|Publication number||US6191414 B1|
|Application number||US 09/326,098|
|Publication date||Feb 20, 2001|
|Filing date||Jun 4, 1999|
|Priority date||Jun 5, 1998|
|Publication number||09326098, 326098, US 6191414 B1, US 6191414B1, US-B1-6191414, US6191414 B1, US6191414B1|
|Inventors||Peter C. Ogle, Arthur D. Hay, Alan D. Kersey|
|Original Assignee||Cidra Corporation|
|Export Citation||BiBTeX, EndNote, RefMan|
|Patent Citations (56), Non-Patent Citations (2), Referenced by (54), Classifications (6), Legal Events (8)|
|External Links: USPTO, USPTO Assignment, Espacenet|
This application is a continuation in part of application Ser. No. 09/090,555, filed Jun. 5, 1998, now abandoned.
The present invention pertains to the measurement of pressure, including both hydrostatic pressure and acoustic pressure, and in particular to a composite structure as a component of a pressure transducer for changing shape in response to pressure.
As is well known in the art of pressure measurement, a pressure transducer typically consists of two general components: a component that responds mechanically to a change in pressure, i.e. by e.g. changing shape, and a component that senses the mechanical response of the other component and provides a signal that can be correlated with the mechanical response, i.e. a strain sensor.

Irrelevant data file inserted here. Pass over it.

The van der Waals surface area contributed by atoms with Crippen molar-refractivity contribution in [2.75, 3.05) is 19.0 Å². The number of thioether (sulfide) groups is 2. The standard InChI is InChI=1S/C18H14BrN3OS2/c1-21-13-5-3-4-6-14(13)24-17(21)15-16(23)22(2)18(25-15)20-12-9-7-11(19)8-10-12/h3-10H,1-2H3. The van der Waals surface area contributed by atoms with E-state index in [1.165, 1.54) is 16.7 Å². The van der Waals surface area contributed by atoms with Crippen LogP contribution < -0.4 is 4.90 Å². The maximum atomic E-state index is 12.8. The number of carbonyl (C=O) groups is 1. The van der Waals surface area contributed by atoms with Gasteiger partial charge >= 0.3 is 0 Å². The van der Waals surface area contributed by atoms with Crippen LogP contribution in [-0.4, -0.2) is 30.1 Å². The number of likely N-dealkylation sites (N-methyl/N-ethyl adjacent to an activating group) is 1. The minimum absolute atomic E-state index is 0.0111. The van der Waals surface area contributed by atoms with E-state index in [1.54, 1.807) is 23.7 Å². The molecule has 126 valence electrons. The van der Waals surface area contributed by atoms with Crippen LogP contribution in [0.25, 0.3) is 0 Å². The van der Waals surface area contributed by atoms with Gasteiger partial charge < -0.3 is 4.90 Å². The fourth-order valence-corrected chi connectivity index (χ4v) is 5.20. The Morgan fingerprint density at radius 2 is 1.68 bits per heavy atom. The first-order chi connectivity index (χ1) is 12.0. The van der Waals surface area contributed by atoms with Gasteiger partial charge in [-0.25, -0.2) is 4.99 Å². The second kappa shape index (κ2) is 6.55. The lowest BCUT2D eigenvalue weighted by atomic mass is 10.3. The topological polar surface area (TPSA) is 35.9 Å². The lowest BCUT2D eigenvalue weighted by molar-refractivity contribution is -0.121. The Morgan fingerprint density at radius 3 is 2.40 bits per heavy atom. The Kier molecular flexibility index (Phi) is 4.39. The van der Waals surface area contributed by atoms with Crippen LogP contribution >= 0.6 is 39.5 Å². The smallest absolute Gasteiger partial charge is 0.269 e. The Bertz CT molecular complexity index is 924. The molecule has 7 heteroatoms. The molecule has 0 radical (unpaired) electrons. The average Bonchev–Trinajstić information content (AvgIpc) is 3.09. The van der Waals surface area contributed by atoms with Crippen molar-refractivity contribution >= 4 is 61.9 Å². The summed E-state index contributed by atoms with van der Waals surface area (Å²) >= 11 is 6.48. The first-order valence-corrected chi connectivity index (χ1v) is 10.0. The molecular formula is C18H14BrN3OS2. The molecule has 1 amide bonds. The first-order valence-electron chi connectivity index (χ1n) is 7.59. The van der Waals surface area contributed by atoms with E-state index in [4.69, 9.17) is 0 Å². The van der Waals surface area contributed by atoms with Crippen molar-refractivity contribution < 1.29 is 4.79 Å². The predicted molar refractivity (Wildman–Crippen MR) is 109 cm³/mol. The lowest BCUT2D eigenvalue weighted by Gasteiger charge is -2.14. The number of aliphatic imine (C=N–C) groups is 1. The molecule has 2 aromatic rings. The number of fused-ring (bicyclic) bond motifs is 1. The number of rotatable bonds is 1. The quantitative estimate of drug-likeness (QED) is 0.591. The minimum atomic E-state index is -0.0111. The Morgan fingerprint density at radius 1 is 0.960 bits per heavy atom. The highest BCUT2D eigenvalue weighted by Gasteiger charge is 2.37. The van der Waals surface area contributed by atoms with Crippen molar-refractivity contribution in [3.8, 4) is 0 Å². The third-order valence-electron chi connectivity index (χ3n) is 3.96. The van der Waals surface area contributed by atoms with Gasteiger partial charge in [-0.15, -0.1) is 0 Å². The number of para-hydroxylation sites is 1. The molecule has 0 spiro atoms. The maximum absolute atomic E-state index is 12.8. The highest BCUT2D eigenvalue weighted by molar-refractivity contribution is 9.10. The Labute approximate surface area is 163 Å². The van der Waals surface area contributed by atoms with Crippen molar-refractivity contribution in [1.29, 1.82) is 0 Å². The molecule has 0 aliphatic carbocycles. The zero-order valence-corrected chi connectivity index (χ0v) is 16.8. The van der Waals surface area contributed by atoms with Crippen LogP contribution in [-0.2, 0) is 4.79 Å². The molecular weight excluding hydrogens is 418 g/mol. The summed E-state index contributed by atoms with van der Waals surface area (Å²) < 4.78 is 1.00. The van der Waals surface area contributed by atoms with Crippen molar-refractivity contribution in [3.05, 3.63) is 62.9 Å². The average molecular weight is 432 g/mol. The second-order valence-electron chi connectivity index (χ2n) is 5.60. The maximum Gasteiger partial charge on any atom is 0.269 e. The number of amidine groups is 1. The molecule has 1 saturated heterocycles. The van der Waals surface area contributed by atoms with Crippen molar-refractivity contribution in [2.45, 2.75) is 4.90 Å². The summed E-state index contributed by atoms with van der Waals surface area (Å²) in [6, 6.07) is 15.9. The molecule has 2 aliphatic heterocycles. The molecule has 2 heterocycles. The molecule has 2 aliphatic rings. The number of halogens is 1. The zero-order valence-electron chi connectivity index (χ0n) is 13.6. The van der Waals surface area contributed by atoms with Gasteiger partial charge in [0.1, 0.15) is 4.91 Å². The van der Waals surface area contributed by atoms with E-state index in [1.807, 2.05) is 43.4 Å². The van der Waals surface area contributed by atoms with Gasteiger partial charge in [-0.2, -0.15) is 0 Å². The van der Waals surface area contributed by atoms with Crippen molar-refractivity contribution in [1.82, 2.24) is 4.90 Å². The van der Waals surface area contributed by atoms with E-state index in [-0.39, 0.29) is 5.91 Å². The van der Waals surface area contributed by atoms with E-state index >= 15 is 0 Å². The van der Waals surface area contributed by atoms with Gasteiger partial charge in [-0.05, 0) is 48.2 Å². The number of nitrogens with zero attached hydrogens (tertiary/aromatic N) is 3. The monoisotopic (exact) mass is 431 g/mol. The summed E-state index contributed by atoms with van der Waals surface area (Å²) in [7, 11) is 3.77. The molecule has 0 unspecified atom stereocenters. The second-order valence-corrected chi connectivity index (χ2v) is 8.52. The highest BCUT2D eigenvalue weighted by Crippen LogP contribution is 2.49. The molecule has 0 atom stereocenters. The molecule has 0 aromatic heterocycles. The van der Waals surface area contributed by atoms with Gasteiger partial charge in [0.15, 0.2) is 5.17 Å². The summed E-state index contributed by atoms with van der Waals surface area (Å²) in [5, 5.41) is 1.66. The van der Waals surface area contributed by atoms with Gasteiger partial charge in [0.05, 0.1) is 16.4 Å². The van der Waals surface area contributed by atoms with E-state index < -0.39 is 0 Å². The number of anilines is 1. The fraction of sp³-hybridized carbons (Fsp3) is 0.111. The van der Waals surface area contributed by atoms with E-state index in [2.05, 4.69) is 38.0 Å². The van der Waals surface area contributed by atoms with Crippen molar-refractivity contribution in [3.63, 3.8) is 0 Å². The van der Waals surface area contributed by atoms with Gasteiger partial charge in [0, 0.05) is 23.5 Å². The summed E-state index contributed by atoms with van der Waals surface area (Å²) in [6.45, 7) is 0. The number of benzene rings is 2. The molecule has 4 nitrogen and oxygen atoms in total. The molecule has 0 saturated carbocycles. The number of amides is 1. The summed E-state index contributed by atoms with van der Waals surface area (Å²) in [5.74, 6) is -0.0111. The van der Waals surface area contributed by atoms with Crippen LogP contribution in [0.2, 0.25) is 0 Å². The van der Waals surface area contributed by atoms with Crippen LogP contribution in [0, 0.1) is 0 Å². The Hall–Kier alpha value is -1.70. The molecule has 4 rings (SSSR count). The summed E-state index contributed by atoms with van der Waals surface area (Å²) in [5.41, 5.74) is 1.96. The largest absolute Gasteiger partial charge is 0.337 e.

For measuring pressure, such as pressure in a fluid, the mechanically responding component is often a cylindrical body. One way of measuring pressure is to sense how a cylindrical body will lengthen, in what is called Poisson's effect, in response to pressure imposing a radial stress on the body leading to circumferential stress, also called hoop stress. In Poisson's effect, when pressure, such as fluid pressure, squeezes radially on a cylindrical body, the body tends to lengthen as it thins, i.e. it experiences axial strain as well as circumferential strain.